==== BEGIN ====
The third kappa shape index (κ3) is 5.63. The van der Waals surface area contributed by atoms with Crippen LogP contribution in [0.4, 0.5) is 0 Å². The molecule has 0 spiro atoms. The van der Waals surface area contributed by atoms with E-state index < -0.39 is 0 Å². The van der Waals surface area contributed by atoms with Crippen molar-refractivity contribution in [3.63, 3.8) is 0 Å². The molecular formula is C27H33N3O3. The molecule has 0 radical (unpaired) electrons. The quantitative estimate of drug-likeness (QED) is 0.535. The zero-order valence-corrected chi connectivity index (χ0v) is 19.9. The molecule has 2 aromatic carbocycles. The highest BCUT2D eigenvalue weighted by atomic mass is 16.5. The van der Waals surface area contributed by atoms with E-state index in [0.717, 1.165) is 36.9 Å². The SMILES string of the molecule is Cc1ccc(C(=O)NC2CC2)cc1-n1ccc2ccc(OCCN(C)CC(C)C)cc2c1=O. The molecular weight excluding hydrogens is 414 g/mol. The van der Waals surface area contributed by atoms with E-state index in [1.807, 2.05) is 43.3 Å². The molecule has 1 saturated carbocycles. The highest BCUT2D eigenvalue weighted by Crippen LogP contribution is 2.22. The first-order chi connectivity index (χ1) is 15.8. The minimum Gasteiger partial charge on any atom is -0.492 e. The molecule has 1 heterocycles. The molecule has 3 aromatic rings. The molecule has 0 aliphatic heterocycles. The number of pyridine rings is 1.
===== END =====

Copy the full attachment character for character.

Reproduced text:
The third kappa shape index (κ3) is 5.63. The van der Waals surface area contributed by atoms with Crippen LogP contribution in [0.4, 0.5) is 0 Å². The molecule has 0 spiro atoms. The van der Waals surface area contributed by atoms with E-state index < -0.39 is 0 Å². The van der Waals surface area contributed by atoms with Crippen molar-refractivity contribution in [3.63, 3.8) is 0 Å². The molecular formula is C27H33N3O3. The molecule has 0 radical (unpaired) electrons. The quantitative estimate of drug-likeness (QED) is 0.535. The zero-order valence-corrected chi connectivity index (χ0v) is 19.9. The molecule has 2 aromatic carbocycles. The highest BCUT2D eigenvalue weighted by atomic mass is 16.5. The van der Waals surface area contributed by atoms with E-state index in [0.717, 1.165) is 36.9 Å². The SMILES string of the molecule is Cc1ccc(C(=O)NC2CC2)cc1-n1ccc2ccc(OCCN(C)CC(C)C)cc2c1=O. The molecular weight excluding hydrogens is 414 g/mol. The van der Waals surface area contributed by atoms with E-state index in [1.807, 2.05) is 43.3 Å². The molecule has 1 saturated carbocycles. The highest BCUT2D eigenvalue weighted by Crippen LogP contribution is 2.22. The first-order chi connectivity index (χ1) is 15.8. The minimum Gasteiger partial charge on any atom is -0.492 e. The molecule has 1 heterocycles. The molecule has 3 aromatic rings. The molecule has 0 aliphatic heterocycles. The number of pyridine rings is 1.